Over the last 30 years, more people have gotten skin cancer than every other kind of cancer combined. Approximately 3.3 million people in the U.S. are treated for nonmelanoma skin cancer each year, and about 20 percent of Americans will develop the disease at some point in their lives. You might be tempted to limit your trips outside after hearing these statistics, but sunshine and fresh air offer a variety of mental and physical benefits. You just need to arm yourself with the right equipment for minimizing your risks, such as protective clothing and a good sunscreen.
What’s in an SPF?
Those three letters aren’t just for show. On a bottle of sunscreen, the “SPF” stands for sun protection factor. Contrary to what you might think, though, a higher SPF doesn’t automatically mean greater protection. In fact, after SPF 30, protection levels plateau, only increasing slightly with each additional measure of SPF. Buying sunscreen with a higher SPF doesn’t guarantee protection from cancer, either. You need broad spectrum protection to minimize the risk of exposure. Here’s why:
- UVA light: Ultraviolet A or UVA light damages your skin on a deep level, which leads to sunspots, wrinkles and certain types of cancer.
- UVB light: Ultraviolet B or UVB light causes burns, which increases your risk of developing the most common forms of skin cancer.
Broad spectrum sunscreen protects against both UVA and UVB light. The number after the SPF refers to how long it takes for your skin to burn. For example, let’s assume that your skin starts to burn after being in the sun for 10 minutes without any protection. If you apply a sunscreen with SPF 50, that means the sunscreen offers 50 times the level of normal protection, which equates to about 500 minutes – nearly nine hours – of protection from the sun.
It’s important to keep in mind, though, that one application of sunscreen isn’t enough to really protect your skin no matter what the bottle claims. Experts recommend reapplying your sunscreen every one to two hours and even more often if you’re sweating or getting wet. Up to 80 percent of sunscreens on the market aren’t nearly as effective as they claim, so using sunscreen appropriately and often will give your skin a better chance of resisting burns that lead to cancer.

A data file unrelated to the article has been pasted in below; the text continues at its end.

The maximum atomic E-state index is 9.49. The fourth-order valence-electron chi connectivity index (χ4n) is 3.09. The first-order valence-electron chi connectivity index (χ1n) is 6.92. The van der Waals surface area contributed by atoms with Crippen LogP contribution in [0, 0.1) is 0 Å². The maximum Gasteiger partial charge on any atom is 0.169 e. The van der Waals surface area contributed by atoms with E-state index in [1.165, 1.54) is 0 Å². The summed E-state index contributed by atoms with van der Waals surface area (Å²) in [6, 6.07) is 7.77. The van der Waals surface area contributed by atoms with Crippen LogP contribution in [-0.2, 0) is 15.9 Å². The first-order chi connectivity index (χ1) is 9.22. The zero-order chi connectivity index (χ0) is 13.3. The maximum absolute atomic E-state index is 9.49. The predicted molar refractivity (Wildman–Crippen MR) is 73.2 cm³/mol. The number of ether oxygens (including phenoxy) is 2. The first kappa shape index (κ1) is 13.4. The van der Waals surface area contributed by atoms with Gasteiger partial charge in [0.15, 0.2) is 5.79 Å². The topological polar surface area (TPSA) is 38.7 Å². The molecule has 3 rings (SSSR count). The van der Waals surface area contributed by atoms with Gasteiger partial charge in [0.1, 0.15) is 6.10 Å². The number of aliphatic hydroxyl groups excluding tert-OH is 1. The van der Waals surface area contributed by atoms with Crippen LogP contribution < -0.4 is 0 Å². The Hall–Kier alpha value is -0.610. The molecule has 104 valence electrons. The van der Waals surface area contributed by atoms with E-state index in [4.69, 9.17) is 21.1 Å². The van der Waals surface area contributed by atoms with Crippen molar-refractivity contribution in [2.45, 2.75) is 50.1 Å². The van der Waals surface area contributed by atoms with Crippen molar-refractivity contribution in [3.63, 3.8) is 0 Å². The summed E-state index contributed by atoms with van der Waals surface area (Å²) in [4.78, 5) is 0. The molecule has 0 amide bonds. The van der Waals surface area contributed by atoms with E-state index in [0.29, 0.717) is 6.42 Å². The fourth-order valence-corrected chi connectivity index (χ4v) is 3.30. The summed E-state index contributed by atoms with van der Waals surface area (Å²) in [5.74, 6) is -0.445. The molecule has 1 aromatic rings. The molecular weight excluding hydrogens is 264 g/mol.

Environmental Factors Matter
Environmental and biological factors also make a difference in determining your risk for skin cancer. Fair, light-skinned people burn more easily than their darker-skinned peers, and where you live can affect how likely you are to get burned. Dermatologists suggest using a sunscreen with an SPF of between 15 and 50, but there are other ways to protect yourself from burning:
- Wear protective clothing outdoors, especially over sensitive areas of your body
- Use a hat, sunglasses and lip balm to reduce exposure for your eyes and lips
- Avoid the sun when it’s at its most damaging, typically between 10 a.m. and 3 p.m.
Cancer isn’t the only cause for concern when it comes to protecting your skin. Wrinkles, age spots and other blemishes are also symptoms of excessive sun exposure. You don’t have to stay indoors all day, but taking proactive measures to prevent UVA and UVB light from penetrating your skin will help in the fight against skin damage.